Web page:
Kids these days may be more likely to get hurt in gym class than they were a decade ago, a new study out in Pediatrics shows.

A lack of supervision and school nurses may be part of the reason behind a 150% jump in physical education (PE)-related injuries treated at emergency departments between 1997 and 2007, Dr. Lara McKenzie of National Children's Hospital in Columbus, Ohio, the lead researcher on the study, told Reuters Health.

But whatever the cause behind the trend, McKenzie was quick to add, the benefits of participating in PE far outweigh any risks.

McKenzie and her team looked at data from the US Consumer Products Safety Commission's National Electronic Injury Surveillance System, which tracks sports and recreation-related injuries treated at a nationally representative sample of about 100 US hospital emergency departments.

While the system reported an estimated 24,347 physical education-related injuries in 1997, there were 62,408 in 2007. The increase was seen for both boys and girls and across all age groups. About one in five of the injuries were strains or sprains of the legs, while about one in seven were broken arms, or arm sprains or strains.

Six sports accounted for 70% of injuries: running, basketball, football, volleyball, soccer, and gymnastics.

Another recent look at the safety commission's data found that cheerleading is the leading cause of catastrophic injuries - those usually involving spinal cord damage - among high school and college athletes. High school cheerleading accounted for about 73 such injuries, according to the report by The National Center for Catastrophic Sports Injury Research.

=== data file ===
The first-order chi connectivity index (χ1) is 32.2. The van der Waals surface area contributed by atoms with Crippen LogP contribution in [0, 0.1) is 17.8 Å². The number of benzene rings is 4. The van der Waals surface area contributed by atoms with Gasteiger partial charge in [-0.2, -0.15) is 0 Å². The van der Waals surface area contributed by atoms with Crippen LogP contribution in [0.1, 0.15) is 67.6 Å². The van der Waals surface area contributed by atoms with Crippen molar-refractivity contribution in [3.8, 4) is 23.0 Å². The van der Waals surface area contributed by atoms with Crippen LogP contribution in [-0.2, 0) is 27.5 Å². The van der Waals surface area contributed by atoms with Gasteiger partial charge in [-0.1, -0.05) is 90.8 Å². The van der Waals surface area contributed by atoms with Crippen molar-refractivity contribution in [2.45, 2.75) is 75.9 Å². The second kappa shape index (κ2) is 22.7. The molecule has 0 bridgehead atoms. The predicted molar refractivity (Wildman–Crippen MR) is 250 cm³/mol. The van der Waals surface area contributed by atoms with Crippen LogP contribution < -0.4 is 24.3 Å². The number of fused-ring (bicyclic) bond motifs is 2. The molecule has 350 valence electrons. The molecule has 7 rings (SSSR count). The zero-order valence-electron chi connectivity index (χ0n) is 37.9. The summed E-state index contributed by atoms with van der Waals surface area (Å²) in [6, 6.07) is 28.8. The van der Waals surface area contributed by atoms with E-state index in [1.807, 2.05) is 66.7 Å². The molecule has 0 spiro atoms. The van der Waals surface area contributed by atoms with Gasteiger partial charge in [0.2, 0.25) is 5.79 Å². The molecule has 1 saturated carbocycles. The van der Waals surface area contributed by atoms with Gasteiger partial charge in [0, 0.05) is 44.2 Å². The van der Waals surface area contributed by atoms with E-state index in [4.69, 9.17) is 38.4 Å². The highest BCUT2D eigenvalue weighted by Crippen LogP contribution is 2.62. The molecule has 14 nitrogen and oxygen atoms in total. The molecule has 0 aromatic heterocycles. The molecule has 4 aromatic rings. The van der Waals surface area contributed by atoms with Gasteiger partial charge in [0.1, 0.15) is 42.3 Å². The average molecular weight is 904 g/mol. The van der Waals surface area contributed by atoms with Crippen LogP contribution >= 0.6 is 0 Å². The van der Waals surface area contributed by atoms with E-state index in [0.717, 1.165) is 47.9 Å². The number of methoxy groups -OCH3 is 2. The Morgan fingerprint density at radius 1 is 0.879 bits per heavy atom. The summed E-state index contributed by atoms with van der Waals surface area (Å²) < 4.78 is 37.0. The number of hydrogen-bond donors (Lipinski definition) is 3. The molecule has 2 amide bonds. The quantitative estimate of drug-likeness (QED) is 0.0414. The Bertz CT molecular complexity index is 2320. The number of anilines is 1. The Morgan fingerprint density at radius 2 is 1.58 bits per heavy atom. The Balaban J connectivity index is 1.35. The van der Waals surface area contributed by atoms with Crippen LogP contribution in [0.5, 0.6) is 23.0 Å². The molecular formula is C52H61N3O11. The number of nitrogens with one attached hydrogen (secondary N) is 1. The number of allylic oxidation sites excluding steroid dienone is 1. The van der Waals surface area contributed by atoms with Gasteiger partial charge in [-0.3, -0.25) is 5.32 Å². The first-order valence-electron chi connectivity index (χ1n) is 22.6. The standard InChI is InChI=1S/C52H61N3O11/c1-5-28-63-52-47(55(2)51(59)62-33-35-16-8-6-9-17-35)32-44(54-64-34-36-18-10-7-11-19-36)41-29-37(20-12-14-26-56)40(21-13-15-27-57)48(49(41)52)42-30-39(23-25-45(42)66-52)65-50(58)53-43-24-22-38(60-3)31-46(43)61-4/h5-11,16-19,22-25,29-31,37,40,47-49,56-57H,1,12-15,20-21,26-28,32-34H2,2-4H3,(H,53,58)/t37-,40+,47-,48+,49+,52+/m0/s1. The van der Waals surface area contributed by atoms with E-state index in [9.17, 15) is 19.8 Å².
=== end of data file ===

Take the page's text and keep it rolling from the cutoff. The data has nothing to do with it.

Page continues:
While McKenzie's study didn't look at why physical education injuries had increased, the researcher told Reuters Health that it may because fewer schools have full-time nurses on staff to help hurt kids. Schools may also be packing more kids into gym classes, making it harder for teachers to supervise them, she added. Just 36% of schools that require PE classes set a maximum student/teacher ratio, McKenzie and her colleagues note in their report.

That means that more equipment, more gym teachers, more training, more nurses--all of those may be beneficial to help reduce PE injuries, she said.

The shift from traditional team sports to the new PE, which focuses on fitness activities a student can pursue for a lifetime, like biking and rock climbing, could also be a factor in the increase, according to the researcher.

But whatever the causes, an increase in gym class participation isn't one of them, McKenzie and her colleagues say; PE participation held steady between 1995 and 2003, after which it began to increase, but only slightly.

Instructors must get comprehensive training in injury prevention, and kids need to get safety education as well, McKenzie said. Schools must also insure that teachers and students use all appropriate safety equipment, she added, for example laying down mats for gymnastics.

But the benefits of gym class-which has become one of the main strategies for fighting obesity among young people-far exceed any risks, she added. The long-term effects of inactivity really outweigh the relatively minor costs of a PE-related injury.